In Case You Missed It: Week of May 5

In Case You Missed It: Week of May 5

(In Case You Missed It chronicles the funny, the awesome, the provocative and just plain good reading any given week. Because more people should read, you know? If you have any suggestions of things we should read, go to the contact page and drop us an email or comment below.)

Your weekly potpourri. Great profiles abound this week.

Oden on Oden, Mark Titus, Grantland

This is easily the best thing I’ve read all week. A look at one of the most enigmatic basketball careers in recent NBA memory, that of Greg Oden. Beset by injuries, the former No. 1 pick has been largely considered a bust. But here is the story of the personal struggles he suffered along the way. This piece really humanizes Oden and serves as a reminder that you should never judge people because you never truly know what’s going on behind someone’s stone-faced demeanor.

The Junior Seau no one knew, Sam Farmer and Rick Rojas, Los Angeles Times

Along the same lines of the Oden story, another reminder that you can never truly know what people are thinking and feeling.

Ignorance: handle with care, The Active Stick

A very important and personal piece about depression, in reaction to Junior Seau’s suicide. It’s a powerful blog post that emphasizes the importance of learning more about mental illness and depression. Educating people about mental illness will go a long way to helping those people; judging them or analyzing their actions (there goes that whole judging other people thing again) or telling them that suicide is selfish will not help. Again, it’s a very important read (I think), so please check it out.

The Case for the 20-Year-Old Age Limit in the NBA, Steve Kerr, Grantland

Steve Kerr has been involved with basketball for a really, really long time. (Hey, I remember those Bulls teams of the early 90s!) He presents a great case here for why basketball players should spend some actual time in college, not the token one-and-done year. It’s also a cautionary tale of what happens when you throw millions of dollars at teenagers but don’t equip them with any life skills.

The Philadelphia Flyers and the Eventual Melancholy of Consistency, Ryan of Flyers Goal Scored By, The 700 Level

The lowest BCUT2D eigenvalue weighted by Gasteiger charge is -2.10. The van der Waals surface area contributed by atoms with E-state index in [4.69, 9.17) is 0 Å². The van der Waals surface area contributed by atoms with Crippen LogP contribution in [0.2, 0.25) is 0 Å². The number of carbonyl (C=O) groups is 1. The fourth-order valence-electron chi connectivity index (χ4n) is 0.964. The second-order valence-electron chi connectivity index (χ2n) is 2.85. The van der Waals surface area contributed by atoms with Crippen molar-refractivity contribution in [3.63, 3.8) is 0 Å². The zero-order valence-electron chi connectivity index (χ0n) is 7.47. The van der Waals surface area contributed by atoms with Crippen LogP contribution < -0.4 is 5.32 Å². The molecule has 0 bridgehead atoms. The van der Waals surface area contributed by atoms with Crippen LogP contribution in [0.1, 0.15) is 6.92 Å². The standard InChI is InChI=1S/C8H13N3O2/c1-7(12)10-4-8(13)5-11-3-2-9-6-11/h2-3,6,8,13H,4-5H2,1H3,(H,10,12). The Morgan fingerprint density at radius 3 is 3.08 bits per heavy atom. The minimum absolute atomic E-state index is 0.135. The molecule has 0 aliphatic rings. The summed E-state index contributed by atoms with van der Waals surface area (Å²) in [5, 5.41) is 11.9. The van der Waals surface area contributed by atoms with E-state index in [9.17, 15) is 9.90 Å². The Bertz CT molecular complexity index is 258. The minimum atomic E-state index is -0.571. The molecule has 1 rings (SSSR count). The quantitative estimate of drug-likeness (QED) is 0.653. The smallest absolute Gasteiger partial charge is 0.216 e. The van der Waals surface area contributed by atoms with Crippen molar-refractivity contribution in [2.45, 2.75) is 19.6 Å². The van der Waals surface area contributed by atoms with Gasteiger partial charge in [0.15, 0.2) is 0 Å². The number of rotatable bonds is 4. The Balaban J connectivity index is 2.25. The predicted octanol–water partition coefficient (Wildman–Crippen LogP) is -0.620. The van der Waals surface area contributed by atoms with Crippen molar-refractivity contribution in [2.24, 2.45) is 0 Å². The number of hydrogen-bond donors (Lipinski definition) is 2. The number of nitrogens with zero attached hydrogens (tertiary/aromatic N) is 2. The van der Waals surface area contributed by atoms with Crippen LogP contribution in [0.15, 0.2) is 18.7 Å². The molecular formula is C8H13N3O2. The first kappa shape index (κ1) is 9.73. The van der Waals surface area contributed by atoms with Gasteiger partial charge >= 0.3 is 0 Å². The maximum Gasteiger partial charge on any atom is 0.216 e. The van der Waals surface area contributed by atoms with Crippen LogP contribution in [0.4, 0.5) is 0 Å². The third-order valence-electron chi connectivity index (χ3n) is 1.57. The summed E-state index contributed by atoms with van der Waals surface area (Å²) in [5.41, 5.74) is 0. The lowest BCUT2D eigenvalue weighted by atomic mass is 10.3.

A great read from a blogger’s and fan’s perspective. Everyone suffers this crisis at some point in their loyal fandom: What do you do when you’re tired of caring so much? What do you do when your team consistently puts your hopes up and doesn’t quite fulfill them? You can still care, just in a different way. This was a throughly enjoyable (and much more eloquently written) piece that illustrates those things.

Some Ilya Bryzgalov reading…

The Flyers were eliminated earlier in the week, which was a sad time here at The Rebel State because it meant partner-in-crime John Parker and I would no longer be able to send each other hilarious Bryz-inspired text messages. (*moment of silence, please*)

However, there was some great Bryzgalov reading to be had, and really, the world should hope he never loses his quirky personality. It’s refreshing (even though I know people love to make fun of him). Read these and you’ll have a new appreciation for the guy:

Ilya, Win, Ellen Etchingham, Backhand Shelf

On the flip side of the Flyers getting eliminated was the New Jersey Devils advancing to the Eastern Conference final, and the story of Ilya Kovalchuk. The guy plays with a herniated disk (ouch) and is that much closer to reaching the kind of postseason success he was never able to experience early in his career because he was playing in the hockey wasteland formerly known as Atlanta.

My experience with the choice between major junior and college hockey, Justin Bourne, Backhand Shelf

A really fascinating piece about hockey development, and for me, an illuminating piece about a part of hockey I admittedly didn’t really understand. For most of our professional sports, the path is relatively simple and defined: play in high school, get recruited, go to college / go to the minors, go to the pros. Hockey seems to have a more labyrinth-like process. This is a fun read if you want to learn more about the paths hockey players take to pursue their dream.

Some general frivolity and hilarity…

It’s not just all about excellent long-form stuff and depressing topics here at ICYMI! Enjoy these fun tidbits:

Lastly, the 10th anniversary (!!!) of Allen Iverson’s famous “practice” rant passed this week, and to honor one of the best sports rants in world history, here is some of it. Enjoy.